Stations and design 

Referring to digital images of what stations will look like, he said Paddington is already “not looking too dissimilar” to its final form (more on pages 38-39), while other stations, such as Whitechapel, are already “physically there”. 

The panelling on platforms, made of glass-reinforced concrete cladding, which has been tested in mock-up form in off-site locations, is being brought in, with station fit-out “now well into full swing”. 

“Stations are kicking off particularly in the west, where Crossrail is rebuilding many of the stations,” he added. “In the east, it’s more about refurbishment.” 

Smith also highlighted how the project will have a single aesthetic undercurrent running through it: “We take design very seriously, and we’ll have certain elements that will be common to the underground parts of Crossrail, as well as all the surface sections. The idea is to have a really joined-up railway: a common thread going right through from trains, through central stations, through the surface stations, and even into the urban realm.” 

Track and maintenance 

There are already over 13km of track laid from a total of 57km long welded permanent rail manufactured by Tata Steel. According to Smith, there is also a concreting train based at Plumstead operating from the eastern end, and a shuttle that goes in via the Royal Oak Portal at the western end. 

Floating track slab, both light and heavy, is also being put in now underneath Soho and the Barbican in advance of the main track layout. 

Floating track slab preparation beneath Soho between Tottenham Court Road and Bond Street c. Crossrail

In terms of rail maintenance, Crossrail recently contracted Linsinger to provide a milling machine to ensure infrastructure “continues to work as well as it should do going into the future”. According to the contract, the Railhead machine is bespoke to Crossrail and its “challenging” maintenance environment and technical specifications, and can transit on both Network Rail and the central section of Crossrail lines.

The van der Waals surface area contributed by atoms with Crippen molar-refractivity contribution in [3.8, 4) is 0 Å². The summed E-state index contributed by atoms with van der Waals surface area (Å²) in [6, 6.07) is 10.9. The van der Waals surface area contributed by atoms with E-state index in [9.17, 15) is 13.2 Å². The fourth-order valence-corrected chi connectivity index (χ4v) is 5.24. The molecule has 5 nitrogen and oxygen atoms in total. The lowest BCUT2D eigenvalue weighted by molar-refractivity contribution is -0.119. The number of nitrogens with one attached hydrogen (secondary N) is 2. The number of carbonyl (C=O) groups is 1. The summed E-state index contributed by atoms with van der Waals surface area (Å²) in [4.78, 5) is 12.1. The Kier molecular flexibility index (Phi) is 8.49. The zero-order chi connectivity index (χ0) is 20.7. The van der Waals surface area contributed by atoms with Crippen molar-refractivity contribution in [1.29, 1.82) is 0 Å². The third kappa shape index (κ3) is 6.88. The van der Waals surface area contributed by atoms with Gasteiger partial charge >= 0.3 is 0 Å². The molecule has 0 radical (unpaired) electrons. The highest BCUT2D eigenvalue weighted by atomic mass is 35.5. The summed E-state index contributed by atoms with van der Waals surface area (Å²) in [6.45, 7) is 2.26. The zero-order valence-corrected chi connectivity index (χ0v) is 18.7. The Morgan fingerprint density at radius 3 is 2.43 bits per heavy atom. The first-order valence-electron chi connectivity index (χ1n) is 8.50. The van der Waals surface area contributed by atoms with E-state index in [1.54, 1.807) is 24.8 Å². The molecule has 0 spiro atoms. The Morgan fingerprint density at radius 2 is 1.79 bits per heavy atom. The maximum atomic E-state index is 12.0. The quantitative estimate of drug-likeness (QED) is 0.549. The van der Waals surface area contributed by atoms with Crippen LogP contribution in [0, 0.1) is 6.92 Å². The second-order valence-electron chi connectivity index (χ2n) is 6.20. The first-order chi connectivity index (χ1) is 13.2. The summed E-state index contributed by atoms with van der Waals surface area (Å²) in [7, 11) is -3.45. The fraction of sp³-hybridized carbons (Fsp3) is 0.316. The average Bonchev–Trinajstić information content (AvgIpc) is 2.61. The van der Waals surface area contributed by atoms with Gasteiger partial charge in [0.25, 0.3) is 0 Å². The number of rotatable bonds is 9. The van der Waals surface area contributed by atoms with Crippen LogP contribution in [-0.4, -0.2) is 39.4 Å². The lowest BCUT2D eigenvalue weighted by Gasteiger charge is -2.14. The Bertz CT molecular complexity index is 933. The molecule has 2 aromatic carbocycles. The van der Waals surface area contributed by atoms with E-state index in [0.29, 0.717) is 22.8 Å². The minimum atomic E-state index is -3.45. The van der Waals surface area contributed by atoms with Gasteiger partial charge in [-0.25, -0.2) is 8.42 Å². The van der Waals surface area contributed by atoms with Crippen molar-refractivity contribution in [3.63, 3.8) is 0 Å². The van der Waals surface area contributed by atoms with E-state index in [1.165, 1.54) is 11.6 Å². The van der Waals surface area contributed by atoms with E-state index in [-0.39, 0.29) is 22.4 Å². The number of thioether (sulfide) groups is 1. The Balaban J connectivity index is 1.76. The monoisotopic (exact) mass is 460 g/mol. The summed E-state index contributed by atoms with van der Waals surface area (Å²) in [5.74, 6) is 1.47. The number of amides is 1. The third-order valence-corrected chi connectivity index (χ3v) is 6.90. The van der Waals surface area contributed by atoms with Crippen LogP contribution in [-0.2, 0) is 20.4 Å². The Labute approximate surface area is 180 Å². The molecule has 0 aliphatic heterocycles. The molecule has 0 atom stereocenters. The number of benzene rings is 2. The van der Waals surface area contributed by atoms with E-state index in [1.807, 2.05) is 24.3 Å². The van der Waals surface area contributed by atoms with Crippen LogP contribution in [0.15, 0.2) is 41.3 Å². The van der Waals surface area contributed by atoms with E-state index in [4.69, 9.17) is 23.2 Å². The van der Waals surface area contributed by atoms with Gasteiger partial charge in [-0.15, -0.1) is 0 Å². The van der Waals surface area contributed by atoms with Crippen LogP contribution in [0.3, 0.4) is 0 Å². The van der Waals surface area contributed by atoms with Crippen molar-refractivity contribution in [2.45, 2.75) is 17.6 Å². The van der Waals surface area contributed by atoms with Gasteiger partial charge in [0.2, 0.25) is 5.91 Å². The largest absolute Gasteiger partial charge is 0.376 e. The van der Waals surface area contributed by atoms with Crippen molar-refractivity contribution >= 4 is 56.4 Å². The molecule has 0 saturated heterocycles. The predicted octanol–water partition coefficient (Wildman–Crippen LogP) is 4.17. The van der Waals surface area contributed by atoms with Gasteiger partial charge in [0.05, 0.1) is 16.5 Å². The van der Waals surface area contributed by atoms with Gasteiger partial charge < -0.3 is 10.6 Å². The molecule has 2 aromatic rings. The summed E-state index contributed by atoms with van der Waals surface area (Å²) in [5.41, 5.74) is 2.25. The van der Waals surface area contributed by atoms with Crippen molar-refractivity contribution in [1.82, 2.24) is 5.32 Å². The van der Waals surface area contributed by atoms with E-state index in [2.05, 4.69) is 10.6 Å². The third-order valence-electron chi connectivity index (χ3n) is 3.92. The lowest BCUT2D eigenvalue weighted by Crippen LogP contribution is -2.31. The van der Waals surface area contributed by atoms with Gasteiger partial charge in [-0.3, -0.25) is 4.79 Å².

On time and budget

Overall, Smith said the project is well on track and budget, with everything expected to come together between 2017 and 2019. New trains will be rolled out from Shenfield next year, and in May 2018 Crossrail will take over services between Heathrow and Paddington. 

In December 2018, Crossrail will be formally launched as the Elizabeth Line as the central tunnel opens between Abbey Wood and Paddington. 

“We won’t have connected the railways together at that point, but that’s when we’ll have all of the network open,” Smith said, adding that the Shenfield services will then be brought into the tunnel in May 2019, ensuring something new is up and running every six months. 

“The final stage is in December 2019, when we’ll bring western services into the tunnel from Heathrow and extend out to Maidenhead and Reading,” he said. “That’s how Crossrail comes together.”